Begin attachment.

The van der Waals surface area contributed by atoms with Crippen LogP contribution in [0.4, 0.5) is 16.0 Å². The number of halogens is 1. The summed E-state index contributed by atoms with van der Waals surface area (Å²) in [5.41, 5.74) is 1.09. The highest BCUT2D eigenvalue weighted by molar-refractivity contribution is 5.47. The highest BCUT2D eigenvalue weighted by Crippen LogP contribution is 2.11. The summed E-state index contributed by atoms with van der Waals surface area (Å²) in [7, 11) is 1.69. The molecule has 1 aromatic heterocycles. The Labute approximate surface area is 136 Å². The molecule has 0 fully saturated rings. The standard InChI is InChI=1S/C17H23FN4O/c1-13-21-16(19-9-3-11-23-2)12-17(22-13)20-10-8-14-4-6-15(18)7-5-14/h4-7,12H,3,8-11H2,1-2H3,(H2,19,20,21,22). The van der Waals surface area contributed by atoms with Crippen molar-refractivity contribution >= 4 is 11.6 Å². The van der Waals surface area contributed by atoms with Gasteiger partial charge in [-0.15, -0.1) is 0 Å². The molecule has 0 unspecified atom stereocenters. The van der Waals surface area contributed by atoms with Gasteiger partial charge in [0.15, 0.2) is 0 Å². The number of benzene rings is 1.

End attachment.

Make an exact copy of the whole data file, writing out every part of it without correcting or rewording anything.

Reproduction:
The van der Waals surface area contributed by atoms with Crippen LogP contribution in [0.4, 0.5) is 16.0 Å². The number of halogens is 1. The summed E-state index contributed by atoms with van der Waals surface area (Å²) in [5.41, 5.74) is 1.09. The highest BCUT2D eigenvalue weighted by molar-refractivity contribution is 5.47. The highest BCUT2D eigenvalue weighted by Crippen LogP contribution is 2.11. The summed E-state index contributed by atoms with van der Waals surface area (Å²) in [7, 11) is 1.69. The molecule has 1 aromatic heterocycles. The Labute approximate surface area is 136 Å². The molecule has 0 fully saturated rings. The standard InChI is InChI=1S/C17H23FN4O/c1-13-21-16(19-9-3-11-23-2)12-17(22-13)20-10-8-14-4-6-15(18)7-5-14/h4-7,12H,3,8-11H2,1-2H3,(H2,19,20,21,22). The van der Waals surface area contributed by atoms with Crippen molar-refractivity contribution >= 4 is 11.6 Å². The van der Waals surface area contributed by atoms with Gasteiger partial charge in [-0.15, -0.1) is 0 Å². The molecule has 0 unspecified atom stereocenters. The van der Waals surface area contributed by atoms with Gasteiger partial charge in [0.15, 0.2) is 0 Å². The number of benzene rings is 1.